The basic problem dealt with here is the estimation of linear regression parameters from a set of observations obscured by correlated noise. Two well-known solutions to this problem are minimum variance (or Markov, MV) and least squares (LS) estimation. Although MV is, by definition, an optimal method, LS possesses two distinct advantages which cause it to be used more frequently in practice: (1) computational simplicity and (2) the fact that it does not require knowledge of the correlation matrix of the noise, which in many cases is actually unknown. Therefore, a comparative study of these two methods to determine how much is lost by use of LS instead of MV is of value. In this connection, Grenander and Rosenblatt  have derived important asymptotic properties of LS and MV estimates when the noise is a stationary random process. The approach here is somewhat different from theirs, and no assumption regarding stationarity is made. The essence of this analysis is to re-formulate LS and MV in terms of the spectrum of the noise correlation matrix. This procedure offers some new insights into the nature of LS and MV and the differences between them. For example, it shows when they yield the same result and when LS performs worst compared with MV. It also exhibits the roles played by the maximum and minimum eigenvalues of the noise correlation matrix in setting bounds on the covariance matrices of both LS and MV estimates.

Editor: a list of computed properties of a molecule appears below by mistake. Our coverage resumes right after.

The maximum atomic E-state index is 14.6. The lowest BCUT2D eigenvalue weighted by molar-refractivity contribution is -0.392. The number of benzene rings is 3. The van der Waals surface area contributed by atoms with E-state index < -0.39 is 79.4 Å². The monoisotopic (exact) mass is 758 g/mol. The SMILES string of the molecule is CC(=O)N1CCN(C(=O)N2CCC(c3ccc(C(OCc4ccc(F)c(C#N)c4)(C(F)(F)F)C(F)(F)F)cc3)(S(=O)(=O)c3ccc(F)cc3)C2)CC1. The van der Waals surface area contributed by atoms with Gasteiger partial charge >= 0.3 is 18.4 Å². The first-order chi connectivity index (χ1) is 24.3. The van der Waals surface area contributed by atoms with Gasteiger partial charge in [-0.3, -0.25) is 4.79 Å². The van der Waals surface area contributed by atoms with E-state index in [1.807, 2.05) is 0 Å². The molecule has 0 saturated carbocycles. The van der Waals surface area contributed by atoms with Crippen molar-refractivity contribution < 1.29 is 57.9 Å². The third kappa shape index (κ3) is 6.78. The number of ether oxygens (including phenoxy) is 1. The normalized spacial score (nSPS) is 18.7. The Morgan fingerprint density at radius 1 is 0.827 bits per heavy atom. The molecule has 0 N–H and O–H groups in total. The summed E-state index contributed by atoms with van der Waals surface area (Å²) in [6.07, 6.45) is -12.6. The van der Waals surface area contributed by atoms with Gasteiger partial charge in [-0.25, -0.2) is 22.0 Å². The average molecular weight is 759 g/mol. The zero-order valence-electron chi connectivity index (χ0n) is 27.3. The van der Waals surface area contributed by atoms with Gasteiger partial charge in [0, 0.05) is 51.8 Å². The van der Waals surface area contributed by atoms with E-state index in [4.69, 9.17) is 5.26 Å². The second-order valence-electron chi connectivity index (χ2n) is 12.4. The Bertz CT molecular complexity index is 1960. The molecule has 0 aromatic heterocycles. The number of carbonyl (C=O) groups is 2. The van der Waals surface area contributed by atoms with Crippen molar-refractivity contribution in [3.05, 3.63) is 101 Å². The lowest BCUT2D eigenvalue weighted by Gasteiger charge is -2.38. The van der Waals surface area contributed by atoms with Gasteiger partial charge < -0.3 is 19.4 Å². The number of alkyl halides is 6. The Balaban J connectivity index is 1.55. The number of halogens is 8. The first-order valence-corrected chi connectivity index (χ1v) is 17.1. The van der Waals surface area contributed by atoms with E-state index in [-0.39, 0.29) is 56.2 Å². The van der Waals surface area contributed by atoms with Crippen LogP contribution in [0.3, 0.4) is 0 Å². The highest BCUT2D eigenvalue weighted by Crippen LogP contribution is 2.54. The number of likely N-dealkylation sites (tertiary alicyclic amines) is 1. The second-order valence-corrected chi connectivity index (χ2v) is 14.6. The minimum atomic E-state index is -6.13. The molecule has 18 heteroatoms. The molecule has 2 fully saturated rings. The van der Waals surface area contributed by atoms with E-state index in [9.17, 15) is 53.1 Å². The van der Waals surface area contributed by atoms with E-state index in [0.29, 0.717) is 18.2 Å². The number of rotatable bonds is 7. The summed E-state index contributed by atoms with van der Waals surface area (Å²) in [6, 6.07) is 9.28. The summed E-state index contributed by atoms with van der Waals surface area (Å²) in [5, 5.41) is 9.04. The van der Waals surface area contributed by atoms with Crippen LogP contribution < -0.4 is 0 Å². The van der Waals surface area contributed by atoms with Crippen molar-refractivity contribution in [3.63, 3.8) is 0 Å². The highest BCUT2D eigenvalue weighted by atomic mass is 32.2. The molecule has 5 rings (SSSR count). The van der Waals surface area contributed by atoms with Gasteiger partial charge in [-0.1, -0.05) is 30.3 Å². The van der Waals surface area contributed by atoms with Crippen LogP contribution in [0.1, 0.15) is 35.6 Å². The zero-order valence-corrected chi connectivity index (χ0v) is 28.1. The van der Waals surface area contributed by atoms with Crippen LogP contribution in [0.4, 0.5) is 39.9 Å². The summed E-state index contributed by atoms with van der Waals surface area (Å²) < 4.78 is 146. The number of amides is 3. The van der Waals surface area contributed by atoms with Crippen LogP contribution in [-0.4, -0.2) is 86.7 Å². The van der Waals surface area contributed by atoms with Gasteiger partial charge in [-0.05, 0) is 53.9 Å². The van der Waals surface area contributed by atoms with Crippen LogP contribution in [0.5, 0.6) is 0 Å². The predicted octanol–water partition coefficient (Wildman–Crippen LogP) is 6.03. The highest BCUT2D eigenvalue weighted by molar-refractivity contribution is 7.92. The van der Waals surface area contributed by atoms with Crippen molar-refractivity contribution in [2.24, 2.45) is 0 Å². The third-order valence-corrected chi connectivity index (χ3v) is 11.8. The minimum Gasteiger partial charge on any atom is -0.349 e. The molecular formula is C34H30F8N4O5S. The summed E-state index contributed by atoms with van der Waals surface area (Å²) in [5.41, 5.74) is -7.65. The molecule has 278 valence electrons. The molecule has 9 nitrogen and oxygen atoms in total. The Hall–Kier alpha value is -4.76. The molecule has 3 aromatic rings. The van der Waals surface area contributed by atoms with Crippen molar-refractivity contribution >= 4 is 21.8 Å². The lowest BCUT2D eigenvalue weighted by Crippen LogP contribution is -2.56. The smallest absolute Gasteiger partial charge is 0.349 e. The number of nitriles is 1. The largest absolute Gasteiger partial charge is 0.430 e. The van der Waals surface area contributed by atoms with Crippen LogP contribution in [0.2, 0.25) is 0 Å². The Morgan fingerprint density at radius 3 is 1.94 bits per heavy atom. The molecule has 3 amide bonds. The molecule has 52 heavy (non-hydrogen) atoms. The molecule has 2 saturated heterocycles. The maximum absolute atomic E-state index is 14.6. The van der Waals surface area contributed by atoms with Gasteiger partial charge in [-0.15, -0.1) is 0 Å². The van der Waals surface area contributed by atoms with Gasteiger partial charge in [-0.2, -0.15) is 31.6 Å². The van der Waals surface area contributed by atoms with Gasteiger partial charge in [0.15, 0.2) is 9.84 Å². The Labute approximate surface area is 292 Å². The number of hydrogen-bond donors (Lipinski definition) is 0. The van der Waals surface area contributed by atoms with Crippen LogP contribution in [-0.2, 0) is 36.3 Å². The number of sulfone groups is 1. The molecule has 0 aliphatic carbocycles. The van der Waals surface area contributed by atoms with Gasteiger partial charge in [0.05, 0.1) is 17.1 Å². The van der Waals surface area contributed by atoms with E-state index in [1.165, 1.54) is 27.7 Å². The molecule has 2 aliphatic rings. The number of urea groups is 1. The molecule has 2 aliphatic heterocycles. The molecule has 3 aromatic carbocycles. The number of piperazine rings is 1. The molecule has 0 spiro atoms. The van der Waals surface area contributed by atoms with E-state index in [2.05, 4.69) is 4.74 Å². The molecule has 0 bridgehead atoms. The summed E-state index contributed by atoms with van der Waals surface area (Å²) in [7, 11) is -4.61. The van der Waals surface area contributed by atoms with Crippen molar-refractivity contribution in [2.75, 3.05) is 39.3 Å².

"Comparison of Least Squares and Minimum Variance Estimates of Regression Parameters." Ann. Math. Statist. 33 (2) 462 - 470, June, 1962. https://doi.org/10.1214/aoms/1177704573